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Kabul’s ongoing presidential election negotiations aren’t the only dramatic transition underway in Afghanistan. The ambitious U.S.-led “surge” launched in 2009, which bolstered foreign troops mainly in southern and eastern Afghanistan, has given way to a drawdown, paralleling a major downsizing in the development sphere. Aid budgets are contracting, and provincial reconstruction teams (PRTs) and other subnational civil-military installations — long key international platforms to distribute aid and engage local politics outside Kabul — are closing down.

As the local-level foreign official presence phases out of more volatile and remote areas, how should donor assistance strategies adjust? A new paper from the U.S. Institute of Peace, which builds upon fieldwork from the past three years, argues that 2014 marks an important opportunity for donors to recalibrate three central tenets of their subnational governance and development strategy.

First, donors should revise their conceptions of assisting Afghan government “service delivery.” To be sure, delivering services seems commonsensical in a country that sorely lacks them, but PRT-based projects often confused their ambition to cultivate recurring services with their reality of launching a constellation of unsystematic and often one-time projects. The sheer numbers of foreign personnel and agencies operating at the subnational level — all responding to a higher-level focus on “burn rates” — further fueled the disparate character of aid distribution.

Sometimes PRTs even perpetuated confusion on what “basic services” actually were from an Afghan perspective. The international community’s conception often proved maximalist, and Afghan translators admitted to me that they have disagreed over how “basic services” should even be translated. Further confusion surrounded which Afghan government actors were supposed to provide the services, as PRTs often focused on governors’ offices rather than national ministries.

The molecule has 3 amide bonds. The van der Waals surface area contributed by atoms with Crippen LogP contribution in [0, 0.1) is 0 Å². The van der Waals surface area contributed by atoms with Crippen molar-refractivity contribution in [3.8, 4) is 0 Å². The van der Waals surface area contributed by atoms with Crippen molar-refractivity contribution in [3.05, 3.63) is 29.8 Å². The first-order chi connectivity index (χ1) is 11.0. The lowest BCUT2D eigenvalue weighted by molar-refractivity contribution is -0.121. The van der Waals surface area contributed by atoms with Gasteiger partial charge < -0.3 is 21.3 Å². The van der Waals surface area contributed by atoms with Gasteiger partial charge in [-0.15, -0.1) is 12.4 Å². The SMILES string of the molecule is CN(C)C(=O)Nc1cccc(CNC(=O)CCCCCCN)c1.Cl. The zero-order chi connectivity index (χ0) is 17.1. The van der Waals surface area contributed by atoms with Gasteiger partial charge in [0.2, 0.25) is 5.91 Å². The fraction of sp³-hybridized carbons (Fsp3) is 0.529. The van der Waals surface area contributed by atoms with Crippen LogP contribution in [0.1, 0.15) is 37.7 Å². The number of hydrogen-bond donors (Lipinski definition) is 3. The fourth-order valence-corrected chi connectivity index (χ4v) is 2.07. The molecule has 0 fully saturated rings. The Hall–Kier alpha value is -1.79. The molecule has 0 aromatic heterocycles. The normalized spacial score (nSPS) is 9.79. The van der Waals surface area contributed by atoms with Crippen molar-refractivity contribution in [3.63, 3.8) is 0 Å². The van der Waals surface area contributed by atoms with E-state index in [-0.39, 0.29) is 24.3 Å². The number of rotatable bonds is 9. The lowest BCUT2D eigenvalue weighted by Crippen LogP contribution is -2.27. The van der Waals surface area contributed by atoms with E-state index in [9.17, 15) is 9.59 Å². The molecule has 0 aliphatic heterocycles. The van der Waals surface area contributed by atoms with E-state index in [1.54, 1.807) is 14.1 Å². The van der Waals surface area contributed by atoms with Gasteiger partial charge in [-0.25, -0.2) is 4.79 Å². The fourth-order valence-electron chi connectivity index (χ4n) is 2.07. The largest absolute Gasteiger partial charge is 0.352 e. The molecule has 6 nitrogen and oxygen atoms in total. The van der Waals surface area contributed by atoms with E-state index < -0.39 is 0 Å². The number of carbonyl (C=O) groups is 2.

In addition, there are real questions about the theory that PRTs could imbue the Afghan government with long-term legitimacy through short-term project delivery. Counterinsurgency approaches reflected the Western concept of the social contract: If the Afghan state provided goods, it was assumed the Afghan population would offer their loyalty in return. A remote village’s mobilization to express their requests was thus framed — and logframed — as an indicator of success. As a result, donor focus on “service delivery” encouraged popular demand for projects that frequently exceeded historic precedent or local context. But research suggests that once a group of projects was completed, rural communities did not necessarily pledge their unwavering support to the Afghan government — instead they required continuity in the provision of these projects, and often harbored inflated expectations.

Looking to the post-PRT era, donors must revise their approach to service delivery by acknowledging that in the eyes of local populations, questions of politics, justice, and sectoral services are deeply intertwined. They should shift to a more restrained vision of subnational aid delivery that stresses predictability and reliability rather than maximal outputs. Rural Afghans may harbor fairly low expectations for the government’s provision of services — but for certain vital functions, tolerance is now scant for an administration that is missing in action. Donors should further focus on reforming top-down systems and middle-level processes of service delivery rather than inciting bottom-up demand for discrete projects.

This article appeared on the website of Foreign Policy magazine. To read the rest of the article, click here.




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1 Comment

  1. August 14, 2014 at 1:24 pm — Reply

    If “politics is always local,” how can PRTs help locals influence national politics in Afghanistan? or anywhere in the world? And how can local community development help a community feel empowered to make a difference? These seem to me to be critical questions which are good to address in the abstract but probably difficult to answer for practical application without taking into consideration local conditions, with differences even between nearby communities in the same region of Afghanistan (or anywhere else in the world).

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